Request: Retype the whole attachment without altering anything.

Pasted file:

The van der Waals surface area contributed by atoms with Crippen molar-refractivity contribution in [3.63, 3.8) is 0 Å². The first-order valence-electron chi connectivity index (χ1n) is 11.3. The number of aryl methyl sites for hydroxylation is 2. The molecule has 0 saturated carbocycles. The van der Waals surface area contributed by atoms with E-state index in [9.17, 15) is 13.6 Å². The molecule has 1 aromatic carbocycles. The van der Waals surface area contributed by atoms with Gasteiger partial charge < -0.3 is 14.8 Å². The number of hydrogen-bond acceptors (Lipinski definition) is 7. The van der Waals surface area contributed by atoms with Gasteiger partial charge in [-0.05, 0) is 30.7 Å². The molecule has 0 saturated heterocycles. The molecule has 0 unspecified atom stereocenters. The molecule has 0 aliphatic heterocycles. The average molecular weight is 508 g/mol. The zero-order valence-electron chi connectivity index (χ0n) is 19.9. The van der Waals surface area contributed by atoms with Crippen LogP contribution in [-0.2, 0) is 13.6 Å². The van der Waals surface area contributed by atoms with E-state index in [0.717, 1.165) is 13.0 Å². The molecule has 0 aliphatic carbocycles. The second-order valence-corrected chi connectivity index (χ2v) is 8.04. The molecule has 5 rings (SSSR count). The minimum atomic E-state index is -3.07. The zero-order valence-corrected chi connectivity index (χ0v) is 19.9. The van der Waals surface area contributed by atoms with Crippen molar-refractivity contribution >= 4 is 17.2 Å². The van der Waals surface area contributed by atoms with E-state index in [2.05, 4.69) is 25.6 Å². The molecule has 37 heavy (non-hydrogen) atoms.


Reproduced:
The van der Waals surface area contributed by atoms with Crippen molar-refractivity contribution in [3.63, 3.8) is 0 Å². The first-order valence-electron chi connectivity index (χ1n) is 11.3. The number of aryl methyl sites for hydroxylation is 2. The molecule has 0 saturated carbocycles. The van der Waals surface area contributed by atoms with E-state index in [9.17, 15) is 13.6 Å². The molecule has 1 aromatic carbocycles. The van der Waals surface area contributed by atoms with Gasteiger partial charge < -0.3 is 14.8 Å². The number of hydrogen-bond acceptors (Lipinski definition) is 7. The van der Waals surface area contributed by atoms with Gasteiger partial charge in [-0.05, 0) is 30.7 Å². The molecule has 0 saturated heterocycles. The molecule has 0 unspecified atom stereocenters. The molecule has 0 aliphatic heterocycles. The average molecular weight is 508 g/mol. The zero-order valence-electron chi connectivity index (χ0n) is 19.9. The van der Waals surface area contributed by atoms with Crippen LogP contribution in [-0.2, 0) is 13.6 Å². The van der Waals surface area contributed by atoms with E-state index in [0.717, 1.165) is 13.0 Å². The molecule has 0 aliphatic carbocycles. The second-order valence-corrected chi connectivity index (χ2v) is 8.04. The molecule has 5 rings (SSSR count). The minimum atomic E-state index is -3.07. The zero-order valence-corrected chi connectivity index (χ0v) is 19.9. The van der Waals surface area contributed by atoms with Crippen molar-refractivity contribution >= 4 is 17.2 Å². The van der Waals surface area contributed by atoms with E-state index in [2.05, 4.69) is 25.6 Å². The molecule has 37 heavy (non-hydrogen) atoms.